Spring 2018 Instructor: Michael Mozer
For humans and machines, intelligence requires making sense of the world — inferring simple explanations for the mishmosh of information coming in through our senses, discovering regularities and patterns, and being able to predict future states. In artificial intelligence and cognitive science, the formal language of probabilistic reasoning and statistical inference have proven useful to model intelligence. From a probabilistic perspective, knowledge is represented as degrees of belief, observations provide evidence for updating one's beliefs, and learning allows the mind to tune itself to statistics of the environment in which it operates.
One virtue of probabilistic models is that they straddle the gap between cognitive science, artificial intelligence, and machine learning. The same methodology is useful for both understanding the brain and building intelligent computer systems. Indeed, for much of the research we'll discuss, the models contribute both to machine learning and to cognitive science. Whether your primary interest is in engineering applications of machine learning or in cognitive modeling, you'll see that there's a lot of interplay between the two fields.
The course participants are likely to be a diverse group of students, some with primarily an engineering/CS focus and others primarily interested in cognitive modeling (building computer simulation and mathematical models to explain human perception, thought, and learning).
The course is open to any students who have some background in cognitive science or artificial intelligence and who have taken an introductory probability/statistics course or the graduate machine learning course (CSCI 5622). If your background in probability/statistics is weak, you'll have to do some catching up with the text.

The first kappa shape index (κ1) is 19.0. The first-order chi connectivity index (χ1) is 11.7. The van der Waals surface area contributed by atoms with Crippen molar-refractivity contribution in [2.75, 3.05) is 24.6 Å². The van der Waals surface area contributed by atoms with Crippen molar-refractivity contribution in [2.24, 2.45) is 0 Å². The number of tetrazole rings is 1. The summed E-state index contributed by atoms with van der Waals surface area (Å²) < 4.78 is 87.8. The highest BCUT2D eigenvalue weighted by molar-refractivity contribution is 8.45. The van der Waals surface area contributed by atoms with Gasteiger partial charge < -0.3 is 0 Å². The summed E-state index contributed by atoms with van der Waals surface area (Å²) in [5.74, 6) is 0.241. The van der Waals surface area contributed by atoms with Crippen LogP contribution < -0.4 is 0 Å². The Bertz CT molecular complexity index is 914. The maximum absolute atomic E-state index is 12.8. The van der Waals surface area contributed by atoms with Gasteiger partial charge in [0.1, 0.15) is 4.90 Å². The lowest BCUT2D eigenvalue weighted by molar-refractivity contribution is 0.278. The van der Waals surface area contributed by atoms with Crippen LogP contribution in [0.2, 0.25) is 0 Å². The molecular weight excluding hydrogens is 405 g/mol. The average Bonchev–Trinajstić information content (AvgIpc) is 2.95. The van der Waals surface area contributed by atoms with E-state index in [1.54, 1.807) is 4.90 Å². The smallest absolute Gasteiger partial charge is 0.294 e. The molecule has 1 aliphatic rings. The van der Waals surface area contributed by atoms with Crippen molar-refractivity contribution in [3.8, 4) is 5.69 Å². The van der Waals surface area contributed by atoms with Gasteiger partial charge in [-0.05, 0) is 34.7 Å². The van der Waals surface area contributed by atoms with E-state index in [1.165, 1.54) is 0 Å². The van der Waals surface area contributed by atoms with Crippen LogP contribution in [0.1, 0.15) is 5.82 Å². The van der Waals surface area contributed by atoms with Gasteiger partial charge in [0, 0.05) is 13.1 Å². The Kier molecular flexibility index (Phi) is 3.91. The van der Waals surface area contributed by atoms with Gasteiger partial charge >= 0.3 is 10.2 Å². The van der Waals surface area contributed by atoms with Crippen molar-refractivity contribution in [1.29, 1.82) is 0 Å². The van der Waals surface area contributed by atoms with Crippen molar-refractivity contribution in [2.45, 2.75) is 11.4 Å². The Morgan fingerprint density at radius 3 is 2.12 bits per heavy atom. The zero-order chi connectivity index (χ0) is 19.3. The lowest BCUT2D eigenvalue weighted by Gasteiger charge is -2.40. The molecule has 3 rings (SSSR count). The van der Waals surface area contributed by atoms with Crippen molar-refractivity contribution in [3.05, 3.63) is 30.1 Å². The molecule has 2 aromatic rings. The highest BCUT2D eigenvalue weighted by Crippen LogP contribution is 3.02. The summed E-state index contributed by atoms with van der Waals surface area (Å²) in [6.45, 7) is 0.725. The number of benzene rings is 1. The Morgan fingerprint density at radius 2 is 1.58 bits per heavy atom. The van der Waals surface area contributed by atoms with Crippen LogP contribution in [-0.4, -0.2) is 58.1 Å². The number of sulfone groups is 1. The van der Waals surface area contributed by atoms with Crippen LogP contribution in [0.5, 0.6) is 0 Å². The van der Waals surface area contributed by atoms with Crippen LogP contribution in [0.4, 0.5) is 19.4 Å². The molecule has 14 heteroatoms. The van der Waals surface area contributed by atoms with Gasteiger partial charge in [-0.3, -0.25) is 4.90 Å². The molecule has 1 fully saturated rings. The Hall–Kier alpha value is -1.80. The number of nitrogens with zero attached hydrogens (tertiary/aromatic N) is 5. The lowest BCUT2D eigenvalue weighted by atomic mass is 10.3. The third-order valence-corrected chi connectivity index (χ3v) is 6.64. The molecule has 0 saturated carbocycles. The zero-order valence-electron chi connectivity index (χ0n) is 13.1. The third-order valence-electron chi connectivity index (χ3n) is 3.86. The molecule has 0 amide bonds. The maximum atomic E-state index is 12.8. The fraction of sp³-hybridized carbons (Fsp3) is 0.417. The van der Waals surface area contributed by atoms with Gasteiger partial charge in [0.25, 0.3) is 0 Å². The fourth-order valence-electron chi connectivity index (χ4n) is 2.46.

We will be using the text Bayesian Reasoning And Machine Learning by David Barber (Cambridge University Press, 2012). The author has made available an electronic version of the text. Note that the electronic version is a 2015 revision. Because the electronic version is more recent, all reading assignments will refer to section numbers in the electronic version.
For additional references, wikipedia is often a useful resource. The pages on various probability distributions are great references. If you want additional reading, I recommend the following texts:
- Pattern Recognition and Machine Learning by Chris Bishop
- Bayesian Data Analysis by Gelman, Carlin, Stern, & Rubin
- Machine Learning: A Probabilistic Perspective by Kevin Murphy [be sure to get the fourth printing; there were many typos in earlier versions]
- Bayesian cognitive modeling: A practical course by Michael Lee and Erik-Jan Wagenmakers [electronic version online]
- We will also be reading research articles from the literature, which can be downloaded from the links on the class-by-class syllabus below.
We will use Piazza for class discussion. Rather than emailing me, I encourage you to post your questions on Piazza. Feel free to post anonymously. I strive to respond quickly. If I do not, please email me personally.